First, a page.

Angels is especially representative of Baker and Topping’s new art form because the dancers use a pivoting sculptor by Chris Byars to spin and dance with.
Baker says she really enjoys collaborating with local painters, jewelers, and sculptors. When she first came to Salida, local artists were her “best resource,” and they definitely helped her get going.
Baker debuted in Salida at the once-upon-a-time F Street Gallery, a cooperative art gallery, and she still collaborates with local artists. Works by Bernice Strawn, Jude Silva, Marcy Csicky, and Nancy Vickery have been incorporated into her dance routines.
But as a professional dancer who makes her living in Salida, Baker worries about the future. She believes that interest in dancing has declined since she arrived in the area. “Initially, there was a lot of curiosity and people were more open to take a chance because there were no expectations.”
In addition Baker said, “I feel strongly that art can bring people together, and it’s important to share and learn from that common ground. It is a difficult task, however, to do works that are important to me when they are controversial to the community.”
Baker feels that Salida has gotten more closed in regard to welcoming new things, and that people are growing more reluctant to take risks or a chance at something new. She attributes some of the problem to changes in the art community.
“Some artists began touting this as the next Aspen or Taos. I think that concept has caused a feeling of separation and elitism. In turn, I believe that we are in danger of losing the very energy that made us thrive in the first place.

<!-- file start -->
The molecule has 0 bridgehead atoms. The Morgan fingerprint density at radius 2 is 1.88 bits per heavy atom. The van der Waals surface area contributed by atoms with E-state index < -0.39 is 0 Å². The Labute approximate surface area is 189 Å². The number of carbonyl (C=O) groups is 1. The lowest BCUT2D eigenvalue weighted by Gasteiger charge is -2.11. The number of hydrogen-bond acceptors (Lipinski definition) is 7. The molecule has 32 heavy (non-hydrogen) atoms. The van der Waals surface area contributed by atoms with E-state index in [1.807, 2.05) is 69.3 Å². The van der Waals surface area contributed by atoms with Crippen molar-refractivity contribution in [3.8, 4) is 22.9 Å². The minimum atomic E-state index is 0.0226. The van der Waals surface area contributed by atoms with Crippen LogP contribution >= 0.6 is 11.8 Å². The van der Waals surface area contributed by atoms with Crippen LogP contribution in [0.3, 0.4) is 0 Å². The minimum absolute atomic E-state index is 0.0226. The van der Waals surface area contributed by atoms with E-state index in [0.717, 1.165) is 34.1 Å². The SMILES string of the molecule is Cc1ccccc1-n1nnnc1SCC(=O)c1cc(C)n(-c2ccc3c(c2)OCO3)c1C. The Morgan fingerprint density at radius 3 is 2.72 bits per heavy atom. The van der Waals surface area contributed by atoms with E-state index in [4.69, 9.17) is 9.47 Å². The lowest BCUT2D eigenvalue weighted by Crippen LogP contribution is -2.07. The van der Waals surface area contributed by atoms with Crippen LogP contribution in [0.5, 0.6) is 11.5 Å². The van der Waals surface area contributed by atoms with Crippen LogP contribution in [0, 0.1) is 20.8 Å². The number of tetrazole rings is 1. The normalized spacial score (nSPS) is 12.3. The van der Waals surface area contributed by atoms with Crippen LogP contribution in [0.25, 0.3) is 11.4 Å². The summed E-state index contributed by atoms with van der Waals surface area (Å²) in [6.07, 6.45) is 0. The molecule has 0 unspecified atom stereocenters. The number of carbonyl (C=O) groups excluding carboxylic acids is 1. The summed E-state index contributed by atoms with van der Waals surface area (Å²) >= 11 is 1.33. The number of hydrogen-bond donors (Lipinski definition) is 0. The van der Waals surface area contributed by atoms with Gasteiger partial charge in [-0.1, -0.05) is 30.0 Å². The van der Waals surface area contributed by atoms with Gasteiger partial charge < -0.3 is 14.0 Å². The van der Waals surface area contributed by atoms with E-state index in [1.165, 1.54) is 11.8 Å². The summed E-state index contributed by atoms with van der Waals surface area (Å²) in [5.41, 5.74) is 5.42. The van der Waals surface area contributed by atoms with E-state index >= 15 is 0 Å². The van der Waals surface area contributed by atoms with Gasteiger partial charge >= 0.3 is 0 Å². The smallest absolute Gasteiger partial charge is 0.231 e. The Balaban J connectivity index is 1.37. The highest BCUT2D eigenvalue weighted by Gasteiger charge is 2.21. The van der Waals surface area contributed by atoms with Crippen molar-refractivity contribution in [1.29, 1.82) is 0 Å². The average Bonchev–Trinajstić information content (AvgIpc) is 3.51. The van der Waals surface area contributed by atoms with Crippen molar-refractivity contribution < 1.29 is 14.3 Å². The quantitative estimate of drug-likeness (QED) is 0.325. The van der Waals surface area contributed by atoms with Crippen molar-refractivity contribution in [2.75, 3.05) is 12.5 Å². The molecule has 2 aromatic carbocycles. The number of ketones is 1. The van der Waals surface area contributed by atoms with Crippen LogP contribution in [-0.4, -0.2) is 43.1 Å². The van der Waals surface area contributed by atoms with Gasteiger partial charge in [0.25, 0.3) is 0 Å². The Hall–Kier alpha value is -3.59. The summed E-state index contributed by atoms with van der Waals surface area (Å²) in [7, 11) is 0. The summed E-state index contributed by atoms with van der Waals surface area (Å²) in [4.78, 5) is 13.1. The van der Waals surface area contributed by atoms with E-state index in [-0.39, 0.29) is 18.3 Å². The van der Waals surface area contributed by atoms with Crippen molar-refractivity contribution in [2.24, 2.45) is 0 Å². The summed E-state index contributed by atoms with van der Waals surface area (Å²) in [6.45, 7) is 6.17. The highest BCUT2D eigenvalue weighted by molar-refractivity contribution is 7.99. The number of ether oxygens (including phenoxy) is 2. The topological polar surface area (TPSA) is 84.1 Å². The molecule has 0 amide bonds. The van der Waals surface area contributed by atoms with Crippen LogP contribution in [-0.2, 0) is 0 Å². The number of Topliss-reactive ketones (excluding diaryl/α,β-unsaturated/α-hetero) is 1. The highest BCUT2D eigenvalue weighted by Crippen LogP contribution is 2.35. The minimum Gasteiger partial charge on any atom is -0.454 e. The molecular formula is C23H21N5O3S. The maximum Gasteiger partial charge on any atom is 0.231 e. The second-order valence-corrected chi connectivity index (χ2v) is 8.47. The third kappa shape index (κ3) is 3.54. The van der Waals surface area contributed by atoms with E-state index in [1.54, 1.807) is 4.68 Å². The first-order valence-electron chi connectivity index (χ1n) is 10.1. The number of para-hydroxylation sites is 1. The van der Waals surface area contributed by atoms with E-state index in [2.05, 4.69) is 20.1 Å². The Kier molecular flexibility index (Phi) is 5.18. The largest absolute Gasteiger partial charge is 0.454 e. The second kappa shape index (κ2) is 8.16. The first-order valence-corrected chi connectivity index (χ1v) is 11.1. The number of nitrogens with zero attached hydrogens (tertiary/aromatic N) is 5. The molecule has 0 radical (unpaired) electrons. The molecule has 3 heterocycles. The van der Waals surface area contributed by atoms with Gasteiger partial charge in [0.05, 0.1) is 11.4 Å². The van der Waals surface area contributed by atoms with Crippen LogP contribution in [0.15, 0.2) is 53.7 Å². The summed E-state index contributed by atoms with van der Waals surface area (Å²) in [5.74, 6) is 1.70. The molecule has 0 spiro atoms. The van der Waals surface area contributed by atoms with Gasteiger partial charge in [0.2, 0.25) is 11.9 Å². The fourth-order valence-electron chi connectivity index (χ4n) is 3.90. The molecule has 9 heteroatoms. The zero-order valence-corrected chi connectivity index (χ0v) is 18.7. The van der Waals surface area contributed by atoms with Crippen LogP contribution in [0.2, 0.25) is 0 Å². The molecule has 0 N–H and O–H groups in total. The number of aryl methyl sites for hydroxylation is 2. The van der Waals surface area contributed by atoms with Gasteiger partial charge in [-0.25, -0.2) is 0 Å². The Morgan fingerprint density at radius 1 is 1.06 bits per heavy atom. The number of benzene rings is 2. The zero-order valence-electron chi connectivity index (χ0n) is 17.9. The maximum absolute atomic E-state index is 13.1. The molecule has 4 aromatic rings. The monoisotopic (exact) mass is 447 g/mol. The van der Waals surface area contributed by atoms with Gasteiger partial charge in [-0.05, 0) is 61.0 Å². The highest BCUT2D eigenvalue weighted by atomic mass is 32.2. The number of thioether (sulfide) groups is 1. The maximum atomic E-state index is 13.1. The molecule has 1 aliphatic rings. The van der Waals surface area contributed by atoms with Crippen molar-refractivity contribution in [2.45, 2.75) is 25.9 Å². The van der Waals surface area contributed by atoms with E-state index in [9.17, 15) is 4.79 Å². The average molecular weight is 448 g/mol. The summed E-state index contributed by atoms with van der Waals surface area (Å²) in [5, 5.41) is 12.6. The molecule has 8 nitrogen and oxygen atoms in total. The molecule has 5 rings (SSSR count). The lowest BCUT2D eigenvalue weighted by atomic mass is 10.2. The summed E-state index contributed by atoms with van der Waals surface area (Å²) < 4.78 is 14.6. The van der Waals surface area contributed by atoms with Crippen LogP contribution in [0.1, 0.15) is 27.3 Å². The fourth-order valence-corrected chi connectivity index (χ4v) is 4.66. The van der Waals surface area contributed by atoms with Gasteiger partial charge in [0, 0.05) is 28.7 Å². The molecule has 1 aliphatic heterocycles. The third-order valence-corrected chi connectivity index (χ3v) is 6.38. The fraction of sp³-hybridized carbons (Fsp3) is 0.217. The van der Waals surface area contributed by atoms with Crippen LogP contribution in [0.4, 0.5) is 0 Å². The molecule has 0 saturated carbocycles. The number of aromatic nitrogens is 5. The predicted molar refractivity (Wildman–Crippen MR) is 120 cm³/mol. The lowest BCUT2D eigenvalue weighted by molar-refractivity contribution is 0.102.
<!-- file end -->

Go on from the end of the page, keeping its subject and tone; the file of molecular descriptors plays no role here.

“I also think that some local art councils and committees who are in a position to foster, sponsor, and encourage creative projects, have turned a deaf ear and blind eye to the possibilities and needs of the community. In return, the community is not as responsive as I have experienced in the past. There is now a gap existing between the `art community’ and `everyone else.’”
As Baker sees it, artists in Salida can’t afford to become a sort of elitist group that’s separate from the mainstream community. “I don’t think we have to lose what we have in order to embrace the new and see its potential, but I do think we have to have open dialogues about our fears and our hopes in order to be honest with one another about our needs. We have to welcome new members of our community who want to contribute, while leaving the doors open to who is already here.
“I think we can become a unique and genuine Salida and not a mimic of somewhere else.”
Aside from working with her dance companies, Baker also teaches modern dance, ballet, and yoga in her studio in lower downtown Salida. If you’re interested in upcoming productions, or workshops (there is one in Westcliffe on Aug. 2 and 3), or in studying dance, call Baker at 719-539-2849.
Columbine Quillen is entertainment editor of Top of the World, the student newspaper at Western State College. Fortunately for her future and to the great relief of her parents, she is majoring in business, not English or journalism.